The Financial Times has long charged readers for access to its content, and recently reached 1 million subscribers.
But for CEO John Ridding, the road to 1 million is much harder than it looks.
“It’s highly necessary but very difficult,” said Ridding on this week’s Digiday Podcast. “We were pioneers in this area, and it was lonely out there in the paid-for journalism land. It becomes apparent to other publishers that paid-for journalism is important. It’s very hard for any publisher to have a viable strategy that doesn’t involve some kind of paid-for component. It’s a lot easier understood than done. It takes a long time to build the technology, technique, the expertise and build a relationship with readers to get them into a subscriber relationship.”
Ridding talked about the biggest growth areas for the FT going forward, why the publisher’s relationship with Facebook has been consistently difficult and more. Edited highlights below.
Facebook has a problem.
“[The relationship with Facebook] has been difficult. We’ve been making a case for a long time with Facebook and others that they should do a better job of creating a supportive environment for paid-for journalism. The spread of fake news has damaged the ecosystem. While it’s true that they’re investing significantly into trying to address some of these problems but it’s like whack-a-mole, where you deal with one source of fake news and another pops up. Enabling publishers to have the ability to make their content available on their terms in areas of the platform [will be helpful.]”
There is a big opportunity in B-to-B.
“[FT’s] first acquisition ever was Money Media 10 or more years ago. That fit a pattern that we have a lot of success with, which is to take a specialist area in digital premium content and take it global. There’s a lot of opportunity for FT with the infrastructure and global power to find these specialist areas.”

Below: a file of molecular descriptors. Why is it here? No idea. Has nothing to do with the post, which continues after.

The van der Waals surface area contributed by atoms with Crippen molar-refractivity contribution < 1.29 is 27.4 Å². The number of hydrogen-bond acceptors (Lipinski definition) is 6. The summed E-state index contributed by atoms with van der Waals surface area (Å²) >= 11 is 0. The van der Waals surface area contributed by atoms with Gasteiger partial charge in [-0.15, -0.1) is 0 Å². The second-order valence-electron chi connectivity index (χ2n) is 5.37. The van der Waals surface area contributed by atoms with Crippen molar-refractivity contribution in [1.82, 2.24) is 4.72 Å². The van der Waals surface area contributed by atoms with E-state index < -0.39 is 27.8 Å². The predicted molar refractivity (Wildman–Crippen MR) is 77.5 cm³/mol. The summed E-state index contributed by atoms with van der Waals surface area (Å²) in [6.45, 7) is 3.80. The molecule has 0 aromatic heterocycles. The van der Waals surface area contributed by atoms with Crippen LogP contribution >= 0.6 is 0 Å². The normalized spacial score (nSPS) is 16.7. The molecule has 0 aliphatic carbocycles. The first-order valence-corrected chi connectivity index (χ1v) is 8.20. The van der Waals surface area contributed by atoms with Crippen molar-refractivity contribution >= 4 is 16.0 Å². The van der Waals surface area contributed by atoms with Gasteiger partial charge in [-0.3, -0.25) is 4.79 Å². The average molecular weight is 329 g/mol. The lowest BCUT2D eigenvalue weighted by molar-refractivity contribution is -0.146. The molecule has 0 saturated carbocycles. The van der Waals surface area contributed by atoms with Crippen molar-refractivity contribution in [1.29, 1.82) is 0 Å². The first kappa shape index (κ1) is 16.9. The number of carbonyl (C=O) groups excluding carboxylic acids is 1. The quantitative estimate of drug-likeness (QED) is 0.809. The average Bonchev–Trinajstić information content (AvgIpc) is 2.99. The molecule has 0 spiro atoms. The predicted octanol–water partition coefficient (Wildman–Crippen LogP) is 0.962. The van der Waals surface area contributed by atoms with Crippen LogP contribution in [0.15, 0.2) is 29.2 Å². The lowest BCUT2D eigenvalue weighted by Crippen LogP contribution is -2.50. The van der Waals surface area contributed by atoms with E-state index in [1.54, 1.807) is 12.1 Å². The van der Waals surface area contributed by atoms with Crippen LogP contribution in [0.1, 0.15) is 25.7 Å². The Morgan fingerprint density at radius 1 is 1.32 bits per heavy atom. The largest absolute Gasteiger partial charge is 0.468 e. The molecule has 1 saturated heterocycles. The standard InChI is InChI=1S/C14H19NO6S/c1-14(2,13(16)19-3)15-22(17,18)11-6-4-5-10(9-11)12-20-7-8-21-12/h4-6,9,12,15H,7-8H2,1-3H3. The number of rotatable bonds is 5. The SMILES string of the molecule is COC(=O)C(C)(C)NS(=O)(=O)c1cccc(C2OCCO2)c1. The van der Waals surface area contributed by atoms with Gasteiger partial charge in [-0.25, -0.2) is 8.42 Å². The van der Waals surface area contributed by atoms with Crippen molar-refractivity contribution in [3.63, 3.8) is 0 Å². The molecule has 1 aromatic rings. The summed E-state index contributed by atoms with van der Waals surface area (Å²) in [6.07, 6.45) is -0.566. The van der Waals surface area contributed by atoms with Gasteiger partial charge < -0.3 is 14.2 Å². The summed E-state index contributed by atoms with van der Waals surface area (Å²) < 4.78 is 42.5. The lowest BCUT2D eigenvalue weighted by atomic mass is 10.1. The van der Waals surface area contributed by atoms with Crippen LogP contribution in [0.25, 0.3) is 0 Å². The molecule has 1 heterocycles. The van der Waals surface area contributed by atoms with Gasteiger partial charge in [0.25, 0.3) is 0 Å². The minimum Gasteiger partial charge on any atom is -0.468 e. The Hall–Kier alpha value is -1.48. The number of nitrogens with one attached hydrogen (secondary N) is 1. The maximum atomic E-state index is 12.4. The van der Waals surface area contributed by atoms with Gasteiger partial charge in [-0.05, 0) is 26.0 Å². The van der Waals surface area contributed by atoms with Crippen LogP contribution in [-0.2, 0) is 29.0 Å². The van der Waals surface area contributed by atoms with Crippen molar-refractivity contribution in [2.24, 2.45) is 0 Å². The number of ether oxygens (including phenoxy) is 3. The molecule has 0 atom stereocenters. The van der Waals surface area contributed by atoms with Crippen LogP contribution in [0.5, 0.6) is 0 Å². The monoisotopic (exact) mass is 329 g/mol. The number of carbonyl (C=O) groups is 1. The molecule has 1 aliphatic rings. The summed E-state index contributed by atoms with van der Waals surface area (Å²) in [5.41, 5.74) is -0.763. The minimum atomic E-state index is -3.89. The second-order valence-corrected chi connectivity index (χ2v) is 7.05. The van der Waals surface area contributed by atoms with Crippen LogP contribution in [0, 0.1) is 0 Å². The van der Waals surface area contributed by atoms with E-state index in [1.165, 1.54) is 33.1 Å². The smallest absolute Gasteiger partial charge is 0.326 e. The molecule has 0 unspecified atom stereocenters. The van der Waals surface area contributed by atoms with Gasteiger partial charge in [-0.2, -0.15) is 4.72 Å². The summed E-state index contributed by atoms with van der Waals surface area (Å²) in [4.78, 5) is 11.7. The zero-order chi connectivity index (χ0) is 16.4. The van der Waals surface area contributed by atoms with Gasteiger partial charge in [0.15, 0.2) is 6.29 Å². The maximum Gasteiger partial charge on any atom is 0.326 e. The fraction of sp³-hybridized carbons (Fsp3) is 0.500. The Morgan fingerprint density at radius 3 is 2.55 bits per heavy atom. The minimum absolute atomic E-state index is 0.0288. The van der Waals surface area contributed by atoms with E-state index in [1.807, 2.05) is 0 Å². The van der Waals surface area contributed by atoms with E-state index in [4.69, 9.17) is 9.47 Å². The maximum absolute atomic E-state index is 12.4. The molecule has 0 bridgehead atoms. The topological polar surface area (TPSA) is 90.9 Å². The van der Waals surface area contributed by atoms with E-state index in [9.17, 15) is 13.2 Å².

It shouldn’t be hard to find a differentiating factor.
“We have a successful B-to-B operation but we do have a successful consumer operation. We have several hundred of thousands individual subscribers and several hundreds of thousands that are more B-to-B. As long as you have a differentiating factor, something that a reader values, the subscription model is viable. It could be a particular brand feature, a columnist or a subject. If you don’t, there’s a fundamental problem that goes beyond the inability of a subscription model.”
How Microsoft plans to storm adland: ‘Attribution, CTV, in-game ads and potential M&A’
Microsoft Advertising VP Rob Wilk explains how it plans to burnish its $10bn ad business
Inside Hearst UK’s multi-pronged approach to third-party cookie replacements
Hearst UK's Ryan Buckley and Faye Turner are testing everything from 50,000-person panels to clean rooms.
Out of home fights for greater ad share as it cites better value on action taken by consumers
An OAAA study found that OOH is on par with other media in eliciting action from those consumers who recall seeing the ads. And since it's much less costly, it's a more effective means of influencing consumers.
SponsoredHow marketers and retailers are unlocking the true value of retail media
Ben Kneen, senior director of product management, Xandr It’s a challenging time for retailers in the advertising industry. As they cope with supply chain woes and inflation-related pressures, they seek high-margin revenue streams amid evolving privacy regulations and massive shifts in identity solutions — including IDFA, the deprecation of third-party cookies and more. In light […]
The Rundown: BuzzFeed Inc. revenue up by 26% despite hits to commerce business, expects similar momentum in Q2
Despite significant declines in BuzzFeed Inc.’s commerce business, overall revenue was up, due to increases in the company's advertising and content arms.
Member ExclusiveMedia Buying Briefing: Omnicom Media Group tackles supply-chain challenges for its clients
The media agency network created a metric designed to help brands calculate where and when to redirect media spend as a result of supply chain issues they face — rather than just putting a halt on spend when there’s a supply crunch.